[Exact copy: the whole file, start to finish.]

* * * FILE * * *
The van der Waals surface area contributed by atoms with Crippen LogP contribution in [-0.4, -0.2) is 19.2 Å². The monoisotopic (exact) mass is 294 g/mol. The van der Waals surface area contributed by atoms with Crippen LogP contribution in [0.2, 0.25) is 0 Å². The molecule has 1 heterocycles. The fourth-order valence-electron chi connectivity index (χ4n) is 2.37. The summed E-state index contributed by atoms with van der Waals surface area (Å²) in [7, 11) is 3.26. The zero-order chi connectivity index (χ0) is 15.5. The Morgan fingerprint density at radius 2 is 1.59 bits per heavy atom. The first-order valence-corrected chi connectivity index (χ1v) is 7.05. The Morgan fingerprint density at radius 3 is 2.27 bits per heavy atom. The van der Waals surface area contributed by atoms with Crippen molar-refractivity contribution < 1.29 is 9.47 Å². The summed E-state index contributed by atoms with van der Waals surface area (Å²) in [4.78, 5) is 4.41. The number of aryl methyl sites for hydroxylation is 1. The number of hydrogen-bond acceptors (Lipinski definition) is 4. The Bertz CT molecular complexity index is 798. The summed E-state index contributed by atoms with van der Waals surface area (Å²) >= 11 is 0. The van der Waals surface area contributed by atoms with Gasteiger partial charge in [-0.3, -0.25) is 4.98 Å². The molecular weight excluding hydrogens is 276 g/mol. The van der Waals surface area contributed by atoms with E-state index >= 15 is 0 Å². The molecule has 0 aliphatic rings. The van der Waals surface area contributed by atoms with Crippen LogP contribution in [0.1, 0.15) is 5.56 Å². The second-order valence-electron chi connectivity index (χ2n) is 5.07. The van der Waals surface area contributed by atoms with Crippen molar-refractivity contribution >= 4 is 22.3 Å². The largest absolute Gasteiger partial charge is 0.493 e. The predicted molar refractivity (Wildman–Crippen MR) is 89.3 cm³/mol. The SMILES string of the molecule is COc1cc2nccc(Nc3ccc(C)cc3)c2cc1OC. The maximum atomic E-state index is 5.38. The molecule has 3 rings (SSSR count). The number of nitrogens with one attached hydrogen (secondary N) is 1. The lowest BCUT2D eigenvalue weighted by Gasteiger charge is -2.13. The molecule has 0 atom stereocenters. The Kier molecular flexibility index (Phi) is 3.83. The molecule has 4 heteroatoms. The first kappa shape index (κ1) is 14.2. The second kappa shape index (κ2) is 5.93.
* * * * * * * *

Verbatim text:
The van der Waals surface area contributed by atoms with Crippen LogP contribution in [-0.4, -0.2) is 19.2 Å². The monoisotopic (exact) mass is 294 g/mol. The van der Waals surface area contributed by atoms with Crippen LogP contribution in [0.2, 0.25) is 0 Å². The molecule has 1 heterocycles. The fourth-order valence-electron chi connectivity index (χ4n) is 2.37. The summed E-state index contributed by atoms with van der Waals surface area (Å²) in [7, 11) is 3.26. The zero-order chi connectivity index (χ0) is 15.5. The Morgan fingerprint density at radius 2 is 1.59 bits per heavy atom. The first-order valence-corrected chi connectivity index (χ1v) is 7.05. The Morgan fingerprint density at radius 3 is 2.27 bits per heavy atom. The van der Waals surface area contributed by atoms with Crippen molar-refractivity contribution < 1.29 is 9.47 Å². The summed E-state index contributed by atoms with van der Waals surface area (Å²) in [4.78, 5) is 4.41. The number of aryl methyl sites for hydroxylation is 1. The number of hydrogen-bond acceptors (Lipinski definition) is 4. The Bertz CT molecular complexity index is 798. The summed E-state index contributed by atoms with van der Waals surface area (Å²) >= 11 is 0. The van der Waals surface area contributed by atoms with Gasteiger partial charge in [-0.3, -0.25) is 4.98 Å². The molecular weight excluding hydrogens is 276 g/mol. The van der Waals surface area contributed by atoms with E-state index >= 15 is 0 Å². The molecule has 0 aliphatic rings. The van der Waals surface area contributed by atoms with Crippen LogP contribution in [0.1, 0.15) is 5.56 Å². The second-order valence-electron chi connectivity index (χ2n) is 5.07. The van der Waals surface area contributed by atoms with Crippen molar-refractivity contribution >= 4 is 22.3 Å². The largest absolute Gasteiger partial charge is 0.493 e. The predicted molar refractivity (Wildman–Crippen MR) is 89.3 cm³/mol. The SMILES string of the molecule is COc1cc2nccc(Nc3ccc(C)cc3)c2cc1OC. The maximum atomic E-state index is 5.38. The molecule has 3 rings (SSSR count). The number of nitrogens with one attached hydrogen (secondary N) is 1. The lowest BCUT2D eigenvalue weighted by Gasteiger charge is -2.13. The molecule has 0 atom stereocenters. The Kier molecular flexibility index (Phi) is 3.83. The molecule has 4 heteroatoms. The first kappa shape index (κ1) is 14.2. The second kappa shape index (κ2) is 5.93.